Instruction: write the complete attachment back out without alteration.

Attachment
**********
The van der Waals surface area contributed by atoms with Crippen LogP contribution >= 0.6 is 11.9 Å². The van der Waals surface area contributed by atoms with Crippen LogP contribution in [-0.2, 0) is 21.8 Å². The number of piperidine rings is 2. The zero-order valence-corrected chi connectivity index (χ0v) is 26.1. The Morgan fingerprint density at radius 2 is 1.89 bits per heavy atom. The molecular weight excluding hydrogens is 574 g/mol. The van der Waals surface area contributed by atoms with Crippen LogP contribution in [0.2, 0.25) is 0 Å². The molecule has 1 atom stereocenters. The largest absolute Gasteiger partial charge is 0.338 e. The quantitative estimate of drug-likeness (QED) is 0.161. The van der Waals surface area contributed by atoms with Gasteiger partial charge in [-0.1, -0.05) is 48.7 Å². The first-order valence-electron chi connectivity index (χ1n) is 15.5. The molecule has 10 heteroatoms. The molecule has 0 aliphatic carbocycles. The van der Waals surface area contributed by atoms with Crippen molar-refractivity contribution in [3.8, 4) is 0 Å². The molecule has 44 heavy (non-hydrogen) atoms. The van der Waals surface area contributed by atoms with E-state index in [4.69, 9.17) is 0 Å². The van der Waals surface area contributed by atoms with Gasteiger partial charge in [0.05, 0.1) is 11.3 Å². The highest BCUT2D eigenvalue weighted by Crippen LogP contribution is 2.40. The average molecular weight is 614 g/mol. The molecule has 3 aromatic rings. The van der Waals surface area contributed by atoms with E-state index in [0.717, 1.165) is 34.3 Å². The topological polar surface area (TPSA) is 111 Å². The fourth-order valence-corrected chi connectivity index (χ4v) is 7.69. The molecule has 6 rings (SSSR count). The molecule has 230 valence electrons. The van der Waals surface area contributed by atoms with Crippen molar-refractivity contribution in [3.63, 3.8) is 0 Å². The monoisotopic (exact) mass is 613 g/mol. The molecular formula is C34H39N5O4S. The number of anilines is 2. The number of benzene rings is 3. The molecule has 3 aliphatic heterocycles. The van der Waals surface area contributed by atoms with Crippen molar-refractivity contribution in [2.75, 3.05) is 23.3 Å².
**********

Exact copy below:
The van der Waals surface area contributed by atoms with Crippen LogP contribution >= 0.6 is 11.9 Å². The van der Waals surface area contributed by atoms with Crippen LogP contribution in [-0.2, 0) is 21.8 Å². The number of piperidine rings is 2. The zero-order valence-corrected chi connectivity index (χ0v) is 26.1. The Morgan fingerprint density at radius 2 is 1.89 bits per heavy atom. The molecular weight excluding hydrogens is 574 g/mol. The van der Waals surface area contributed by atoms with Crippen LogP contribution in [0.2, 0.25) is 0 Å². The molecule has 1 atom stereocenters. The largest absolute Gasteiger partial charge is 0.338 e. The quantitative estimate of drug-likeness (QED) is 0.161. The van der Waals surface area contributed by atoms with Gasteiger partial charge in [-0.1, -0.05) is 48.7 Å². The first-order valence-electron chi connectivity index (χ1n) is 15.5. The molecule has 10 heteroatoms. The molecule has 0 aliphatic carbocycles. The van der Waals surface area contributed by atoms with Crippen molar-refractivity contribution in [3.8, 4) is 0 Å². The molecule has 44 heavy (non-hydrogen) atoms. The van der Waals surface area contributed by atoms with E-state index in [4.69, 9.17) is 0 Å². The van der Waals surface area contributed by atoms with Gasteiger partial charge in [0.05, 0.1) is 11.3 Å². The highest BCUT2D eigenvalue weighted by Crippen LogP contribution is 2.40. The average molecular weight is 614 g/mol. The molecule has 3 aromatic rings. The van der Waals surface area contributed by atoms with E-state index in [0.717, 1.165) is 34.3 Å². The topological polar surface area (TPSA) is 111 Å². The fourth-order valence-corrected chi connectivity index (χ4v) is 7.69. The molecule has 6 rings (SSSR count). The molecule has 230 valence electrons. The van der Waals surface area contributed by atoms with Crippen molar-refractivity contribution in [3.63, 3.8) is 0 Å². The monoisotopic (exact) mass is 613 g/mol. The molecular formula is C34H39N5O4S. The number of anilines is 2. The number of benzene rings is 3. The molecule has 3 aliphatic heterocycles. The van der Waals surface area contributed by atoms with Crippen molar-refractivity contribution in [2.75, 3.05) is 23.3 Å².